Christina Bridge, a 40-year-old mom of two, is fighting breast cancer with the low-carb, high-fat ketogenic diet.
Bridge, who was diagnosed with Stage 2 breast cancer in September 2014, underwent surgery and chemotherapy to treat her cancer.
In addition to conventional treatment, Christina adopted the ketogenic diet, and believes keto is helping her heal, she told the Register Star.
The ketogenic diet has been touted for stopping epileptic seizures, reversing diabetes and promoting rapid weight loss. More recently, the high-fat, low-carb moderate protein keto diet has gained attention for its capacity to “starve cancer.”
Joe Mancaruso, a 57-year-old fitness club owner, is battling terminal lung cancer without chemotherapy using the low-carb ketogenic diet.
Mancaruso, of Midland, Texas, has been following the ketogenic diet since February 2014 after deciding he was no longer interested in doing chemotherapy to treat his Stage 4 lung cancer, Joe told Examiner.
Joe, who does not smoke, previously overcame testicular cancer in 1985 with four rounds of chemotherapy. In May 2013, Mancaruso was diagnosed with Stage 4 lung cancer and began treating it with the chemotherapy drug Alimta (at the hefty cost of $10,000 per dose every month).
Joe said he suffered seizures and a weakened immune system as a result of chemo, and decided he had enough.
“After three rounds of Alimta, I decided no more chemo,” said Mancaruso. “So I tried several diets, and finally ended up following the ketogenic diet, combined with supplements, exercise, sunshine and heat therapy.”
Joe, a longtime fitness buff, feels great relying solely on his ketogenic diet and rigorous exercise to treat his cancer.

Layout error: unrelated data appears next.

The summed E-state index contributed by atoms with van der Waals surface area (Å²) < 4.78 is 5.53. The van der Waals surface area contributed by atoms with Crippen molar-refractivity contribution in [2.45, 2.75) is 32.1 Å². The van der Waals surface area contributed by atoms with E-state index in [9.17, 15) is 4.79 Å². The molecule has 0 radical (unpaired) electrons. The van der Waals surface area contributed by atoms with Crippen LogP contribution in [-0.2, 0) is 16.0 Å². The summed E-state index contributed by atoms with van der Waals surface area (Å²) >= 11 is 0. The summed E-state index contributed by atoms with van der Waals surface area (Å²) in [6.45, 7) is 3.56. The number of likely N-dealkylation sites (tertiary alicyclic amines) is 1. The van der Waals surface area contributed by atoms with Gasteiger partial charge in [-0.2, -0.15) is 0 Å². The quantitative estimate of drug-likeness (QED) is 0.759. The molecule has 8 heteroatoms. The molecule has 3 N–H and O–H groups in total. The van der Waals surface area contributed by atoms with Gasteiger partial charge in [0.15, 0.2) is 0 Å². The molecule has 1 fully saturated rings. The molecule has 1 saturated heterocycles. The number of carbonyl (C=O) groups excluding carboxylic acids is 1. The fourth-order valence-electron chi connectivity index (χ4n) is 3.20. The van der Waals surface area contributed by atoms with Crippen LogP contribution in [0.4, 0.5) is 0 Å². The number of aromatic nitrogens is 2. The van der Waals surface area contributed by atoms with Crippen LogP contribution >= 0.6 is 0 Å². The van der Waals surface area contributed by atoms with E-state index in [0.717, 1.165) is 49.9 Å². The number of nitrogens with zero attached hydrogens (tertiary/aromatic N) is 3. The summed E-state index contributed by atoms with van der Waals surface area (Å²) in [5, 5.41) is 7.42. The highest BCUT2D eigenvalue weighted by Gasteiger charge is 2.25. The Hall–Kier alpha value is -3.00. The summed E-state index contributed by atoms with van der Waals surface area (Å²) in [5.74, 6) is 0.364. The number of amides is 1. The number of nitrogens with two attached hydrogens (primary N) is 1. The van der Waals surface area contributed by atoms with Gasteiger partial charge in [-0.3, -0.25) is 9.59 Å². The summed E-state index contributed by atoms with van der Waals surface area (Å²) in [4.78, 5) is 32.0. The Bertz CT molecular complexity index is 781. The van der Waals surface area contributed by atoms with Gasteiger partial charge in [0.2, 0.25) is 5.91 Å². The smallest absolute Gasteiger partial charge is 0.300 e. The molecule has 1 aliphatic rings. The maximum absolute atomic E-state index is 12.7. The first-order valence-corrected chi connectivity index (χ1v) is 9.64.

Joe realizes that opting out of chemotherapy is a personal choice, but he likes that diet therapy won’t deplete his retirement savings or destroy his quality of life — which chemotherapy definitely does.
“This will not be the right choice for everyone, but it allows me to train Brazilian Jiu Jitsu four to five times a week, do my kettlebell training and travel,” said Mancaruso.
Keto Diet Starves Cancer Because Cancer Thrives on Sugar
While the idea of using diet therapy for a disease as deadly as cancer might sound shocking, research shows the ketogenic diet can starve cancer cells.
This is because all the cells in our body can use both fat and glucose (a carb), but cancer cells thrive on sugar and cannot survive on ketones. So by limiting carbohydrates — which turns into glucose inside the body — we can inhibit the growth of cancer cells.
Renowned cancer researcher Dr. Thomas Seyfried said the ketogenic diet can replace chemotherapy and radiation for treating most cancers.
Seyfried, the author of Cancer as a Metabolic Disease, said the ketogenic diet beats chemotherapy for most cancers because cancer is a metabolic — not a genetic — disease.
Research shows the ketogenic diet effectively treats advanced cancer in mice. These same anti-cancer properties have also been observed in human cancer patients and reported in published studies.
Elaine Cantin discussed how she used the ketogenic diet to manage her son’s type I diabetes and her own aggressive breast cancer in her book, The Cantin Ketogenic Diet.
“The cancer research community needs to change its view of cancer as a metabolic — not a genetic — disease in order to make meaningful progress,” said Travis Christofferson, author of Tripping Over the Truth: The Metabolic Theory of Cancer.
Today there are about a dozen studies that are investigating the use of the ketogenic diet to manage all kinds of cancer. Those results will determine whether the medical community will adopt metabolic therapy to treat cancer in the future.
“The ketogenic diet is a single metabolic approach to a multitude of different diseases,” said Dr. Seyfried. “The standard of care has been an abysmal failure for cancer. The ketogenic diet may one day replace the standard of care for most cancers.”